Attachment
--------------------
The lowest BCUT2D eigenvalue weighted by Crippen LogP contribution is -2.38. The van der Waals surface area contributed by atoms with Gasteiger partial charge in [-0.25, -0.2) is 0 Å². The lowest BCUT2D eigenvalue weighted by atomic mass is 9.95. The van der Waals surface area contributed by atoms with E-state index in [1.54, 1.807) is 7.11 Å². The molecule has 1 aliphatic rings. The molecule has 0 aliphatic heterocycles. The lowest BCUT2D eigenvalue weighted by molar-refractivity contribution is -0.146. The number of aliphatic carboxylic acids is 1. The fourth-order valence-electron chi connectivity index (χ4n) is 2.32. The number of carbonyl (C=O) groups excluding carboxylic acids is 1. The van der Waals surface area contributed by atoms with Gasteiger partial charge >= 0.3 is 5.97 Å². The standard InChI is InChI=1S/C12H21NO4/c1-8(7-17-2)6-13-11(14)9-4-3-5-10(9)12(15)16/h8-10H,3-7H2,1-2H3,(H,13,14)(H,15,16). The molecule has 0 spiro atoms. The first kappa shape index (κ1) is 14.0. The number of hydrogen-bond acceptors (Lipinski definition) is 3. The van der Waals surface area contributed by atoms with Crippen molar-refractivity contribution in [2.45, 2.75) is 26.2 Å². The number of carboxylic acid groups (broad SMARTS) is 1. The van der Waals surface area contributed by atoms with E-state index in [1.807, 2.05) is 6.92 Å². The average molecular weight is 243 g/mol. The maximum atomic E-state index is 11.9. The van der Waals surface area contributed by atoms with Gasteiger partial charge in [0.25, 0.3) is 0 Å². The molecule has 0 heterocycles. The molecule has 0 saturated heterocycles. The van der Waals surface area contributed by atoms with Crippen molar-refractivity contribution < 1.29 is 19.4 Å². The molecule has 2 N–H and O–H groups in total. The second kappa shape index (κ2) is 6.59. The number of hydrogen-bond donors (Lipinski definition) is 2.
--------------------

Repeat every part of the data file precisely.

The lowest BCUT2D eigenvalue weighted by Crippen LogP contribution is -2.38. The van der Waals surface area contributed by atoms with Gasteiger partial charge in [-0.25, -0.2) is 0 Å². The lowest BCUT2D eigenvalue weighted by atomic mass is 9.95. The van der Waals surface area contributed by atoms with E-state index in [1.54, 1.807) is 7.11 Å². The molecule has 1 aliphatic rings. The molecule has 0 aliphatic heterocycles. The lowest BCUT2D eigenvalue weighted by molar-refractivity contribution is -0.146. The number of aliphatic carboxylic acids is 1. The fourth-order valence-electron chi connectivity index (χ4n) is 2.32. The number of carbonyl (C=O) groups excluding carboxylic acids is 1. The van der Waals surface area contributed by atoms with Gasteiger partial charge >= 0.3 is 5.97 Å². The standard InChI is InChI=1S/C12H21NO4/c1-8(7-17-2)6-13-11(14)9-4-3-5-10(9)12(15)16/h8-10H,3-7H2,1-2H3,(H,13,14)(H,15,16). The molecule has 0 spiro atoms. The first kappa shape index (κ1) is 14.0. The number of hydrogen-bond acceptors (Lipinski definition) is 3. The van der Waals surface area contributed by atoms with Crippen molar-refractivity contribution in [2.45, 2.75) is 26.2 Å². The number of carboxylic acid groups (broad SMARTS) is 1. The van der Waals surface area contributed by atoms with E-state index in [1.807, 2.05) is 6.92 Å². The average molecular weight is 243 g/mol. The maximum atomic E-state index is 11.9. The van der Waals surface area contributed by atoms with Gasteiger partial charge in [0.25, 0.3) is 0 Å². The molecule has 0 heterocycles. The molecule has 0 saturated heterocycles. The van der Waals surface area contributed by atoms with Crippen molar-refractivity contribution < 1.29 is 19.4 Å². The molecule has 2 N–H and O–H groups in total. The second kappa shape index (κ2) is 6.59. The number of hydrogen-bond donors (Lipinski definition) is 2.